I guess i dont see how a sump would be less expensive. Im curious if anyone has any links or pics to help me out here. making the baffles and whatnot. I also don't know the living "stuff" im supposed to put in there. I also wonder would a HOB filter be alright for now and add a sump later to take the overwhelming feeling away. I'm leaning towards glass and need to figure out the hose + pipiing everything, making an overflow which i assume i would need for a glass tank unless i wanted ugly pipe in my tank which would defeat the look good end of things. I have an old 12 gallon acrylic tank i could dedicate to this, however i feel that may be too small. Also i assume i'm going to use a canister style filter before/after the sump tank? OR am i essentially making a wet dry filter of my own? Are these run by a pump or do i need to buy one? What about UV sterilization?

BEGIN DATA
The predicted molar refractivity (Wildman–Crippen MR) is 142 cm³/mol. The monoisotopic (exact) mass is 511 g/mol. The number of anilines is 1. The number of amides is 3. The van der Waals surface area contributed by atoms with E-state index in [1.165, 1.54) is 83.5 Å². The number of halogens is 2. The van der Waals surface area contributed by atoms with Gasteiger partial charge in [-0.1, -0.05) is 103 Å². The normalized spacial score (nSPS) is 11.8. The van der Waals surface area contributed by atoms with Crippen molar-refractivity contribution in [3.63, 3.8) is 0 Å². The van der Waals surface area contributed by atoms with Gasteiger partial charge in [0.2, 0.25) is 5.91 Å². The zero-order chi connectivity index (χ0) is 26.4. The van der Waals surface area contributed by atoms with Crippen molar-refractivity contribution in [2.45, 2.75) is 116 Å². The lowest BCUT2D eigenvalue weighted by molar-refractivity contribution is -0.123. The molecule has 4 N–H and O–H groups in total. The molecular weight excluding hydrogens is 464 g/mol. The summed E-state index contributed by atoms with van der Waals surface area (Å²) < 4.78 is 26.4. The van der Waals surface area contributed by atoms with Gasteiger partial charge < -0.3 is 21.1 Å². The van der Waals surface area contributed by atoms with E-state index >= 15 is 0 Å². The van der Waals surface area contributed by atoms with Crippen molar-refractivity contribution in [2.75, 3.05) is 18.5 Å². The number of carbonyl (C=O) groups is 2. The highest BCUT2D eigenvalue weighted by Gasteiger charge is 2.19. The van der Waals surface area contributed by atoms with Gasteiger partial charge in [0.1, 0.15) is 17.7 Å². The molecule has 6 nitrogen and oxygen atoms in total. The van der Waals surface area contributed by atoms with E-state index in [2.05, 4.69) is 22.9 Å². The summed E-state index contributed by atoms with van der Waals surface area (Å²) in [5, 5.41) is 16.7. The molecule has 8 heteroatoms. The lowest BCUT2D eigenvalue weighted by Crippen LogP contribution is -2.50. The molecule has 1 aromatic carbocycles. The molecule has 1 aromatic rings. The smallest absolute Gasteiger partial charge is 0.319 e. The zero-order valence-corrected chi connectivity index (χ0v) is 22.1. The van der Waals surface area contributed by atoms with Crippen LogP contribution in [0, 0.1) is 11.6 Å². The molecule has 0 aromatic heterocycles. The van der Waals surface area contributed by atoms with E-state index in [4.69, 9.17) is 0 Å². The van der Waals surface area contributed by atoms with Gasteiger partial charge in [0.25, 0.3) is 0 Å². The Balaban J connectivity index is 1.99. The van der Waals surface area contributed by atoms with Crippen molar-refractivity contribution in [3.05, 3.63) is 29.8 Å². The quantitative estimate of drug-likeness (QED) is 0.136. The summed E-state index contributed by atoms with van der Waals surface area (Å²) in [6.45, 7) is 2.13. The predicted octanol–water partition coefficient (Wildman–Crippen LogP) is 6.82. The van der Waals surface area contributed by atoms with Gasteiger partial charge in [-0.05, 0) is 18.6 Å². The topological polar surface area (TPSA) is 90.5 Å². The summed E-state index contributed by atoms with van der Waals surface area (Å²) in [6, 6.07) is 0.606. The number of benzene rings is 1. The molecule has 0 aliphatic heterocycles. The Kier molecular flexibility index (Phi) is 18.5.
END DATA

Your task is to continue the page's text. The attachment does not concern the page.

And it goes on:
Last edited: Nov 19, 2009
    Sinluien, Nov 19, 2009
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  8. Sinluien

    wontonflip I failed Kobayashi Maru

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    We used this as a reference to put our baffles in:

    [ame]http://www.youtube.com/watch?v=CxnugJGiT3o[/ame]

    My sump is like this:

    [ame]http://www.youtube.com/watch?v=LShjPYPvh_c[/ame]
     
    wontonflip, Nov 19, 2009
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  9. Sinluien

    Sinluien

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    Oh my wow... that seems.... overwhelming. So without buying another aquarium, a rubber maid tote plexiglass that i have and a buncha silicon? I mean pvc is my game but regulating all of this? why and where do i put each thing. This has been my fear...
     
    Sinluien, Nov 19, 2009
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  10. Sinluien

    dcantucson

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    You'll get over that fear soon. It is there with everyone in the beginning. Just go slow and easy and you'll be fine. Plan everything out and be patient and you'll be up and running in no time and more importantly successfully!

    Welcome to our forum. Glad you're here.
     
    dcantucson, Nov 19, 2009
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  11. Sinluien

    ltljokersbetterhalf ltljokers #1